Tom scanned the wooden floors, the roof beams, the empty glasses, the empty-headed numbskulls at the bar. He scanned a newspaper, a tin of beans and the police radio in New York. He noticed a group of Gnomes sitting in the corner, underneath the metal signs for shoe polish and soap, each sipping a glass of lemonade and holding a sign saying ‘I’m Free!’
“Is that some sort of political pressure group?” enquired Tom.
“Where do you come from?” said Ken. “Haven’t you seen Gnomes at a bar before? Fantastic chaps at the end of the night!”
A quizzical look danced across Tom’s face, shimmied down his right arm and persuaded his hand to impel his pint towards his mouth.
Ken suffered the same quizzical face; so after a massive chug of the Black stuff he explained.
“Gnomes are the most helpful chaps we know. If you need the fish to be taken out of your pond the Gnomes will happily spend days fishing; if you have a toadstool that needs warming up a Gnome will happily sit there all day keeping the seat nice and warm. If you have a wheelbarrow full of anything, they will wheel it away for you; Ladybirds needed – ask a Gnome. They’ll even do a bit of Lady Gardening if you can’t be bothered. And when a chap is pissed as a newt – a Gnome will escort you back to your household.”
“Fascinating,” said Tom.
“Indeed,” added Magdalene, feeling the need for a bit of gardening.
“Thanyuverrmuch!” said Ken.
There followed many more cries of ‘Dublin’ as the evening progressed, the Elves becoming marvellously pissed, the Masters of Reality appearing to suffer no ill effects.
“Who fancies a game of Candle in the Wind?” asked Wayne.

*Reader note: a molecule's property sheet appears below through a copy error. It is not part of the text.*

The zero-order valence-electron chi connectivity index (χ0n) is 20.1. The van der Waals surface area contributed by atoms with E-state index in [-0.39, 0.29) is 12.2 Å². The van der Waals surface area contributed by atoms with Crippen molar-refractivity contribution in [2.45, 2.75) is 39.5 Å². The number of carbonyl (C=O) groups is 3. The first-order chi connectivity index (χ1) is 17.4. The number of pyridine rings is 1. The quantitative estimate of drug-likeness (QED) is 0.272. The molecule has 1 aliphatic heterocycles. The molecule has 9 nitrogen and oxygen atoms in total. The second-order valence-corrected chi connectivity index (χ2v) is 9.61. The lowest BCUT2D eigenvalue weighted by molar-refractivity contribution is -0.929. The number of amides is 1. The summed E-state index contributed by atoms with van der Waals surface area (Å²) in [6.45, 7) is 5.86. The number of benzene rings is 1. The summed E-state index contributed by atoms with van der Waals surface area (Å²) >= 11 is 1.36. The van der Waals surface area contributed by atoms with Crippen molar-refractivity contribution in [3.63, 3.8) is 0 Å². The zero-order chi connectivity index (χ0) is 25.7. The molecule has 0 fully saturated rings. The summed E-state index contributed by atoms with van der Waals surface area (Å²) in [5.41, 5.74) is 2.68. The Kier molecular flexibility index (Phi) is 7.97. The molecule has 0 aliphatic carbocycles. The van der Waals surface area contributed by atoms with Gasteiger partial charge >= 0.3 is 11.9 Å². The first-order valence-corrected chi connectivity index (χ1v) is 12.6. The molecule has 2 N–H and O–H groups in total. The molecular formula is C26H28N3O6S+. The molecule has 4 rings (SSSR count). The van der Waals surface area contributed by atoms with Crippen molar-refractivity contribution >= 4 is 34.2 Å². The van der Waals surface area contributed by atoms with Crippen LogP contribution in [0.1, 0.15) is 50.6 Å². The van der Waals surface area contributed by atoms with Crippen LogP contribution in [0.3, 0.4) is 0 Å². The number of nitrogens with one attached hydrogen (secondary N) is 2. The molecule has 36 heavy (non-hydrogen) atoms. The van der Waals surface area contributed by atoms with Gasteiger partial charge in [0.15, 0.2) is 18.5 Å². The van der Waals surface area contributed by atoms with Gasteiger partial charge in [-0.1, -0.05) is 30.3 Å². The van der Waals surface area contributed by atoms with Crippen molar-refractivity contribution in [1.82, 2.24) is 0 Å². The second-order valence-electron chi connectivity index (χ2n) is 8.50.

“What is that?” enquired Magdalene.
Wayne demonstrated what happens when you put a candle in the wind, producing a wonderful rear flamethrower and a scorch mark on the table. With a snort and a sneer Magdalene decided not to participate.
Wayne and Ken got into a terrible argument about Magic Mushrooms, Wayne believing they should be provided free, Ken arguing that such delicacies were not an essential and should therefore be charged for accordingly. Wayne felt it should be a part of a National Elf Service; Ken called him a Communist. Neither had considered the cost benefit analysis of their viewpoints, nor the elasticity of demand; so instead they decided that the best conclusion to the argument would be to come up with the best put down possible.
“Knob!” was flung by each simultaneously.
As the beer turned their mood to melancholia, things changed.
“You’re the devil in disguise!”
“You and your cheating heart!”
“Who’s sorry now?”
“You’re a heartbreaker!”
“You’ve lost that loving’ feeling!”
“You’ll never walk alone!”
“I mean you’ll never walk again!”
“Disturbing,” said Tom.
“Fascinating,” said Magdalene.
“Anyway,” said Ken, “Let’s have a little less conversation and a little more action!”
He lifted his arms as if to engage in a bout of fisticuffs with his old friend; instead he crashed his head into the table top, sending empty glasses spinning wildly across the floor, magically not breaking any; this was rapidly followed by Wayne sliding down his chair to a sleeping position on the floor.
“Come on now Gentlemen,” shouted the Barman. “No sleeping under the table; let’s make a move. Haven’t you got a Gnome to go to?”